Scoot: Why do so many believe fake news?

Fake news
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The gullibility of many Americans to instinctively believe and willingly spread fake news is both fascinating and dangerous to America.

President Trump has mastered the art of redefining “fake news.” Fake news is not negative news about the President. The definition of “fake news” is: information that is factually untrue. The primary goal of fake news is to damage reputations or generate revenue by creating a story that people are likely to click on and share. Nowhere in any legitimate definition of “fake news” is anything about negative spin on news stories.

When President Trump calls out the news media in the back at one of his campaign rallies and declares “That’s the fake news,” the President is actually spreading fake news.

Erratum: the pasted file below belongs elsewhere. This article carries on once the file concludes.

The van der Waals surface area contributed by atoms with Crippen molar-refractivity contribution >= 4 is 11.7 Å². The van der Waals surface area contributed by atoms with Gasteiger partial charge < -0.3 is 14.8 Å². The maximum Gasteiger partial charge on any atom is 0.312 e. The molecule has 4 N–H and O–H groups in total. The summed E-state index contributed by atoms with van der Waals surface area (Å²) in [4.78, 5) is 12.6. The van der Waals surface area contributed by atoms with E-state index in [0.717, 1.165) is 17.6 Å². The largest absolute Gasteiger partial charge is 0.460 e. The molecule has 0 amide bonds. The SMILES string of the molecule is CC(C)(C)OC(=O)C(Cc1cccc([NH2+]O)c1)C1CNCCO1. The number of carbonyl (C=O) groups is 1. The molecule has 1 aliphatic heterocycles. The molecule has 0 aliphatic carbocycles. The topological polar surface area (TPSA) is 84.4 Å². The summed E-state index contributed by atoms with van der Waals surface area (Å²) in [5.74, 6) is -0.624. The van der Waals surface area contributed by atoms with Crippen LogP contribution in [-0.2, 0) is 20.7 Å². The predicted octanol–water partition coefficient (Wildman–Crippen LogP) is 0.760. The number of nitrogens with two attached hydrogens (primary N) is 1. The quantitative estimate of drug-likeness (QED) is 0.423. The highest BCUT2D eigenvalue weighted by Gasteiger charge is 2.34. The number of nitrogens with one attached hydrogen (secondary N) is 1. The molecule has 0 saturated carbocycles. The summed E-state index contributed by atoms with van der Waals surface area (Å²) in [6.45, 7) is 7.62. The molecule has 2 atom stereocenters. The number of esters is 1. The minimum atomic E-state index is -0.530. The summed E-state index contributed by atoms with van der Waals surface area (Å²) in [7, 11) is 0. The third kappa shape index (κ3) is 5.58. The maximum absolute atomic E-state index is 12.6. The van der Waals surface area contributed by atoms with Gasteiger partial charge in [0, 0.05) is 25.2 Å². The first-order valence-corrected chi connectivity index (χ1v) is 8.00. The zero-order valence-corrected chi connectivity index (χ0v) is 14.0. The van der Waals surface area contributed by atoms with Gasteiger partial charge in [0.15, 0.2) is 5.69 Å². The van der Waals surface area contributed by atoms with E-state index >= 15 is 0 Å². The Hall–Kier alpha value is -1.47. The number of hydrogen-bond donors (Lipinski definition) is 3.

Researchers for a study in 2019 from Princeton and New York University discovered that an individual’s likelihood of believing and sharing fake news was more determined by age than education, gender or political ideology. Those over 60 were more likely to believe and spread fake news than their younger counterparts.

The relationship between our brains and the Internet is being vigorously researched. There are multiple reasons why some individuals are prone to believe and spread fake news, and one of the easiest explanations is that individuals are willing to accept the headlines and the story content that confirms their biases or their predisposed beliefs. It is human nature to accept what you “think” is true or what you “hope” is true than it is to be skeptical and research a news story beyond the original source or sources linked to the original source.

Rather than question a headline or a story that is outrageous - many Americans are willing to believe it if it fits their political or social core beliefs.